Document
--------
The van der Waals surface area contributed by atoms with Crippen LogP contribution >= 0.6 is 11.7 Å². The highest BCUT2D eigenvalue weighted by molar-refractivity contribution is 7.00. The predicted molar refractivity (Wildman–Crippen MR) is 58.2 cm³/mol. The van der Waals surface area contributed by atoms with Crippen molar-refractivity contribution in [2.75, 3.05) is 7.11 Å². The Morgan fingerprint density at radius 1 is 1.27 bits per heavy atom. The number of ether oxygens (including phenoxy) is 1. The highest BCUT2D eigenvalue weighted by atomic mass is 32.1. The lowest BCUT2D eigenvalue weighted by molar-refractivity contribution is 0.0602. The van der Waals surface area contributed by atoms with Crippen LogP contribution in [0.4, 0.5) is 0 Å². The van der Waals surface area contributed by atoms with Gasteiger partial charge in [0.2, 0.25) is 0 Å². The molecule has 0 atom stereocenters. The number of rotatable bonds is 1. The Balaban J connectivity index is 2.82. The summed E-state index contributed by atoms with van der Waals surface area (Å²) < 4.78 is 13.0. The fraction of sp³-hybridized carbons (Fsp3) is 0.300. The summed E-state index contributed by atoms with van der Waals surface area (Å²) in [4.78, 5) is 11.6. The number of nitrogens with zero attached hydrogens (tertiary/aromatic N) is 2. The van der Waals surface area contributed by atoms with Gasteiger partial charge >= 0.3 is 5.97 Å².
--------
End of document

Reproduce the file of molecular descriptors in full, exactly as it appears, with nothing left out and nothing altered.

The van der Waals surface area contributed by atoms with Crippen LogP contribution >= 0.6 is 11.7 Å². The highest BCUT2D eigenvalue weighted by molar-refractivity contribution is 7.00. The predicted molar refractivity (Wildman–Crippen MR) is 58.2 cm³/mol. The van der Waals surface area contributed by atoms with Crippen molar-refractivity contribution in [2.75, 3.05) is 7.11 Å². The Morgan fingerprint density at radius 1 is 1.27 bits per heavy atom. The number of ether oxygens (including phenoxy) is 1. The highest BCUT2D eigenvalue weighted by atomic mass is 32.1. The lowest BCUT2D eigenvalue weighted by molar-refractivity contribution is 0.0602. The van der Waals surface area contributed by atoms with Crippen LogP contribution in [0.4, 0.5) is 0 Å². The van der Waals surface area contributed by atoms with Gasteiger partial charge in [0.2, 0.25) is 0 Å². The molecule has 0 atom stereocenters. The number of rotatable bonds is 1. The Balaban J connectivity index is 2.82. The summed E-state index contributed by atoms with van der Waals surface area (Å²) < 4.78 is 13.0. The fraction of sp³-hybridized carbons (Fsp3) is 0.300. The summed E-state index contributed by atoms with van der Waals surface area (Å²) in [4.78, 5) is 11.6. The number of nitrogens with zero attached hydrogens (tertiary/aromatic N) is 2. The van der Waals surface area contributed by atoms with Gasteiger partial charge >= 0.3 is 5.97 Å².